The Museum of Avant-garde

André Breton

France (1896—1966)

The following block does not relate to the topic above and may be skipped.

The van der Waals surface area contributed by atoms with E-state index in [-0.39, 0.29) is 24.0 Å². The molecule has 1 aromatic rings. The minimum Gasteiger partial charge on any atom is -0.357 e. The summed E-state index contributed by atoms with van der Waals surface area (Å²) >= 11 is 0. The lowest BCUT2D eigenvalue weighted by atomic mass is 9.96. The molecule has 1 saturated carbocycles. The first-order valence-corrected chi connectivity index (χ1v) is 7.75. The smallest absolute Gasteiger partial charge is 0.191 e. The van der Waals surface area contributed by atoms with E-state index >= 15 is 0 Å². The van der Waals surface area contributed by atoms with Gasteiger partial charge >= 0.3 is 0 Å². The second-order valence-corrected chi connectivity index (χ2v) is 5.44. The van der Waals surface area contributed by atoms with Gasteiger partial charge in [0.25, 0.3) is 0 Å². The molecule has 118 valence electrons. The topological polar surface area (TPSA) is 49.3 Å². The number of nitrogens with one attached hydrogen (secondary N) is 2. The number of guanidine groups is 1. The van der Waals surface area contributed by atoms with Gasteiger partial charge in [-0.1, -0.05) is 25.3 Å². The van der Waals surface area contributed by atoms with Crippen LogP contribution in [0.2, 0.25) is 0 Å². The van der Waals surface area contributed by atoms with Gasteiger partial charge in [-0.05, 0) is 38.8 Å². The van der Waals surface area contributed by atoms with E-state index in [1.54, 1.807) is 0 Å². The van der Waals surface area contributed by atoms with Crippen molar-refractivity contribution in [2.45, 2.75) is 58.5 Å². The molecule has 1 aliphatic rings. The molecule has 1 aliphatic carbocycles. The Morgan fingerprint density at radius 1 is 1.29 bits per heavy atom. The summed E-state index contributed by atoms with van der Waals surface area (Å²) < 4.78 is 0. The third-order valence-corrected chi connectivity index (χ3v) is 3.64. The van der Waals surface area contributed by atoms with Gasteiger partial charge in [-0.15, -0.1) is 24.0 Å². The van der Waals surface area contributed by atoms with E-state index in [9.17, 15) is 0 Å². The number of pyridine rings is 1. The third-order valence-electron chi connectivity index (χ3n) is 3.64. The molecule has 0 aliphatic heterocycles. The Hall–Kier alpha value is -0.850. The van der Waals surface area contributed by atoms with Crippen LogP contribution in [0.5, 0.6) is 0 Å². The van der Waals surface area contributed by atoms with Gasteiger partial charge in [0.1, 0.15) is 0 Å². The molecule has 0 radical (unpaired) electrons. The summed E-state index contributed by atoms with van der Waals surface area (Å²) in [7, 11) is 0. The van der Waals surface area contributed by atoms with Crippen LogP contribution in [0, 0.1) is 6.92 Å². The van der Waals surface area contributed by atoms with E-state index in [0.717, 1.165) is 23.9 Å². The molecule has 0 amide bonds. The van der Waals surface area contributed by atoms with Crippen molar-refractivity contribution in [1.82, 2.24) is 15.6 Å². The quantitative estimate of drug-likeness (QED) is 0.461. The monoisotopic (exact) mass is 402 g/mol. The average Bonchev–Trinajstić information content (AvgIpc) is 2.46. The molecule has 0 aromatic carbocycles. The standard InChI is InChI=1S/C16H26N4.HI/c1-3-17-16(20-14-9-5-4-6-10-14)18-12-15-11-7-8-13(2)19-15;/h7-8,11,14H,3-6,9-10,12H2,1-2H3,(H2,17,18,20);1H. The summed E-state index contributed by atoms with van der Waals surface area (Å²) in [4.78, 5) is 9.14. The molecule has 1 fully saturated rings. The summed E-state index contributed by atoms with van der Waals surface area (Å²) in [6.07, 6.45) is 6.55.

Breton was born into a working class family in Normandy. His studied medicine and psychiatry until the start of WWI, when he was assigned to work in the wards in Nantes. After the war Breton joined the Dadaist movement along Man Ray and Duchamp. In 1919 he founded the journal Littérature, and the following year he wrote Les Champs magnetiques authoring the Surrealist automatic writing. In 1924 he published the Surrealism Manifesto and became editor of the surrealist magazine La Révolution surréaliste. In 1930 he joined the Communist party in France and during these years he wrote Nadja – one of his most important works. In 1933 he published the poem Fata Morgana, illustrated in 1939 following a collaboration with Wilfred Lam. Breton escaped WWII finding refuge in the US – where he met his third wife – and in Canada, where he remained until 1946. Back in Paris he mentored a second wave of Surrealism and wrote several pieces including a new Manifeste du Surrealism, L’Art Magique and Constellations. He died in 1966 at the age of 70.